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Sources of Conflict: Environmental Impact Statements as Methodology and History

Thu, March 15, 3:30 to 5:00pm, Riverside Convention Center, MR 8

Session Submission Type: Panel


Knowledge is power, information is power, and increasingly data is power. Environmental impact statements and assessments (collectively, EISs) are a means of not only identifying and evaluating human effects on the non-human world but also including the public in decision making. EISs attempt to disperse power by disseminating information and facilitating participation.

Environmental historians in the U.S. and Canada have long recognized the importance of the National Environmental Policy Act and the Canadian Environmental Assessment Act. They have paid less attention to the intended and unintended consequences of EISs for people and the non-human world, and to the ways that EISs shape our understanding of human activity on a changing planet. This panel focuses on EISs as a factor in environmental, political, and information history.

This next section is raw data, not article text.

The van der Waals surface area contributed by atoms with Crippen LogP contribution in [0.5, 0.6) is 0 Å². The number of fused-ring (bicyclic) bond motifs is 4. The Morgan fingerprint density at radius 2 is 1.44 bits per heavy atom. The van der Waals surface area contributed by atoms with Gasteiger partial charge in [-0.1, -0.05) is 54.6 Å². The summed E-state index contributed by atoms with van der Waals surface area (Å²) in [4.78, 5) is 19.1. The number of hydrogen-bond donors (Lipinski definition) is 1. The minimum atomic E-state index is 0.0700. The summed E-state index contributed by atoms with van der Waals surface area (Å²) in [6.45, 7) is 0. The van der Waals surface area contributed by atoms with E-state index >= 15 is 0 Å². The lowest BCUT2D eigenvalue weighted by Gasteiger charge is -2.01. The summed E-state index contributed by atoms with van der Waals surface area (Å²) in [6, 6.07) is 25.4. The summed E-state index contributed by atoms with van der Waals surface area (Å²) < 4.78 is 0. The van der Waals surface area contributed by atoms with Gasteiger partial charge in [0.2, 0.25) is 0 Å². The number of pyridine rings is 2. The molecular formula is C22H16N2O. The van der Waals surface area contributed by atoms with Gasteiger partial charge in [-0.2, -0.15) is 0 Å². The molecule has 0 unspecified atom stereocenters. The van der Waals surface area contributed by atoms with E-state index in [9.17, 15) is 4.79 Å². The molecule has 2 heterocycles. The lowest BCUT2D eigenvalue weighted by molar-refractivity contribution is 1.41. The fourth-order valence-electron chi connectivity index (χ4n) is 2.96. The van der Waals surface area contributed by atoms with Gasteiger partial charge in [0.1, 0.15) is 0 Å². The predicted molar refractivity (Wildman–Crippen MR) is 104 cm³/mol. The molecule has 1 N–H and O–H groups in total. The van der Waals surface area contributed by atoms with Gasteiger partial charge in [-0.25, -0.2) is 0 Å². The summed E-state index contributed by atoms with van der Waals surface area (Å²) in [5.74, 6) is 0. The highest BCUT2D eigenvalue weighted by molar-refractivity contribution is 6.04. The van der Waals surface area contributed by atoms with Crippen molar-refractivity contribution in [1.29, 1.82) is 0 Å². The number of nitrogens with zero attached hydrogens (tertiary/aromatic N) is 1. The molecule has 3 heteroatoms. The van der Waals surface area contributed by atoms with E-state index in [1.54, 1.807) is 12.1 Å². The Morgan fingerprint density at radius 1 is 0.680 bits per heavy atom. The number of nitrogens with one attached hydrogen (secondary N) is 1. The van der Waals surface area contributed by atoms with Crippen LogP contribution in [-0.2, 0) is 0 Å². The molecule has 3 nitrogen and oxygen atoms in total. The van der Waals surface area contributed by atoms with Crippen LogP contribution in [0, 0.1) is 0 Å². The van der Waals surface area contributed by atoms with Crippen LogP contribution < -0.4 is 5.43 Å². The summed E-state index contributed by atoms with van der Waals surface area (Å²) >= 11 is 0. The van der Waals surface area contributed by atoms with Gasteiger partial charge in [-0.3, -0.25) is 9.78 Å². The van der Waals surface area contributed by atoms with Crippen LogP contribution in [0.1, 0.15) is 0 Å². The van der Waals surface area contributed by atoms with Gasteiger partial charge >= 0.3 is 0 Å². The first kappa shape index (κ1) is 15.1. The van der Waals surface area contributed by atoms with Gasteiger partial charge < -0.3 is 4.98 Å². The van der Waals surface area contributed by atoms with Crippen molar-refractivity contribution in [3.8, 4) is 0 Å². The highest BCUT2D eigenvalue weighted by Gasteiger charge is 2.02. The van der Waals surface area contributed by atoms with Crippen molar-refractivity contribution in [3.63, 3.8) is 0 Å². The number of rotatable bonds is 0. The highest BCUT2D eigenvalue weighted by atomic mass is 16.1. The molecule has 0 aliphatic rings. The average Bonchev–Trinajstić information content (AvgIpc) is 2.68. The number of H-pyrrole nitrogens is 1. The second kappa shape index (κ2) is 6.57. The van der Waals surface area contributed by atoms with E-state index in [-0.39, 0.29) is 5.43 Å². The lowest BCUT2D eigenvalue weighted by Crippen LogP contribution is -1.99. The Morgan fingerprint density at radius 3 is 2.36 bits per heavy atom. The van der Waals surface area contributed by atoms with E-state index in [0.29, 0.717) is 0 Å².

Cheryl Knott considers EISs as a trove of source material and metadata that consumed massive amounts of paper to record an ongoing conversation about human activity. Keith Woodhouse relates the story of the California Desert Conservation Area, a vast space that involved dozens of EISs and competing interests and that finally weighed a fragile ecosystem against the need for renewable energy. Jeff Hall discusses the intersection of environmentalism and prison planning in New York’s Adirondack Park, where EISs recorded a contest between local residents and urban recreationists over the meaning of a scenic place in which people lived and worked. Glenn Iceton examines how environmental assessment in Canada’s Yukon Territory considered natural resource development while at the same time offering indigenous communities an opportunity to intervene and advance counter-narratives. Alessandro Antonello, who studies environmental history and international diplomacy, has agreed to comment.

Taken together, these papers suggest that EISs are sources and accounts of conflict that ultimately had cultural and material impacts of their own.

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